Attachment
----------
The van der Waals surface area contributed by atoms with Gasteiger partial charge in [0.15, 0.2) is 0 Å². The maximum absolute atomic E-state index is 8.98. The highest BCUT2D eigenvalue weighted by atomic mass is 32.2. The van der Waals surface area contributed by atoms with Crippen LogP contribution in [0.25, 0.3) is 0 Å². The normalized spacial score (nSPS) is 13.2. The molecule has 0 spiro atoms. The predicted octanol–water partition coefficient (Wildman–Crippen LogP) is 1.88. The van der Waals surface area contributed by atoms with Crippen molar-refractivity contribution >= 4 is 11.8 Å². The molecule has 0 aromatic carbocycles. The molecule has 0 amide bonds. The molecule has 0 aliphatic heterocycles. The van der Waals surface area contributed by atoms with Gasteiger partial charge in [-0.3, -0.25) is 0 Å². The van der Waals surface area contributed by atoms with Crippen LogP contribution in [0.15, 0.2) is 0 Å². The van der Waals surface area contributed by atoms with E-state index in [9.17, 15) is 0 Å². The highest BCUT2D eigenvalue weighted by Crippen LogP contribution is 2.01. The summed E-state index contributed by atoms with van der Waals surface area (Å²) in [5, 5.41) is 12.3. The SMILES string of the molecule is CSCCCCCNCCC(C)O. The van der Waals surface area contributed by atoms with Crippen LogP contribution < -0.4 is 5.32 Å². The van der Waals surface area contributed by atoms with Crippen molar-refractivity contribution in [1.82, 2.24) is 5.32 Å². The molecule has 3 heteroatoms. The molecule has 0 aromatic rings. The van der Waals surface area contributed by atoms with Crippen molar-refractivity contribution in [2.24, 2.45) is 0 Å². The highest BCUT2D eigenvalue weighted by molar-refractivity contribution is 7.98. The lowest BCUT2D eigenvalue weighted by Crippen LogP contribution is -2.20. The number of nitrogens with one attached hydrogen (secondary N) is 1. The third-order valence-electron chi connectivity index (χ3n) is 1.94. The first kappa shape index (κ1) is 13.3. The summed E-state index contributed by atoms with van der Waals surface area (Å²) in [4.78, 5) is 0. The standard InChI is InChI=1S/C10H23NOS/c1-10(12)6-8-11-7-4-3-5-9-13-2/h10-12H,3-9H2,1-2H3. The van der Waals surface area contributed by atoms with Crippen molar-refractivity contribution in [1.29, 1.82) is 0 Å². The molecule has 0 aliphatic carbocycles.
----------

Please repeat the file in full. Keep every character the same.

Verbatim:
The van der Waals surface area contributed by atoms with Gasteiger partial charge in [0.15, 0.2) is 0 Å². The maximum absolute atomic E-state index is 8.98. The highest BCUT2D eigenvalue weighted by atomic mass is 32.2. The van der Waals surface area contributed by atoms with Crippen LogP contribution in [0.25, 0.3) is 0 Å². The normalized spacial score (nSPS) is 13.2. The molecule has 0 spiro atoms. The predicted octanol–water partition coefficient (Wildman–Crippen LogP) is 1.88. The van der Waals surface area contributed by atoms with Crippen molar-refractivity contribution >= 4 is 11.8 Å². The molecule has 0 aromatic carbocycles. The molecule has 0 amide bonds. The molecule has 0 aliphatic heterocycles. The van der Waals surface area contributed by atoms with Gasteiger partial charge in [-0.3, -0.25) is 0 Å². The van der Waals surface area contributed by atoms with Crippen LogP contribution in [0.15, 0.2) is 0 Å². The van der Waals surface area contributed by atoms with E-state index in [9.17, 15) is 0 Å². The highest BCUT2D eigenvalue weighted by Crippen LogP contribution is 2.01. The summed E-state index contributed by atoms with van der Waals surface area (Å²) in [5, 5.41) is 12.3. The SMILES string of the molecule is CSCCCCCNCCC(C)O. The van der Waals surface area contributed by atoms with Crippen LogP contribution < -0.4 is 5.32 Å². The van der Waals surface area contributed by atoms with Crippen molar-refractivity contribution in [1.82, 2.24) is 5.32 Å². The molecule has 3 heteroatoms. The molecule has 0 aromatic rings. The van der Waals surface area contributed by atoms with Crippen molar-refractivity contribution in [2.24, 2.45) is 0 Å². The highest BCUT2D eigenvalue weighted by molar-refractivity contribution is 7.98. The lowest BCUT2D eigenvalue weighted by Crippen LogP contribution is -2.20. The number of nitrogens with one attached hydrogen (secondary N) is 1. The third-order valence-electron chi connectivity index (χ3n) is 1.94. The first kappa shape index (κ1) is 13.3. The summed E-state index contributed by atoms with van der Waals surface area (Å²) in [4.78, 5) is 0. The standard InChI is InChI=1S/C10H23NOS/c1-10(12)6-8-11-7-4-3-5-9-13-2/h10-12H,3-9H2,1-2H3. The van der Waals surface area contributed by atoms with Crippen molar-refractivity contribution in [1.29, 1.82) is 0 Å². The molecule has 0 aliphatic carbocycles.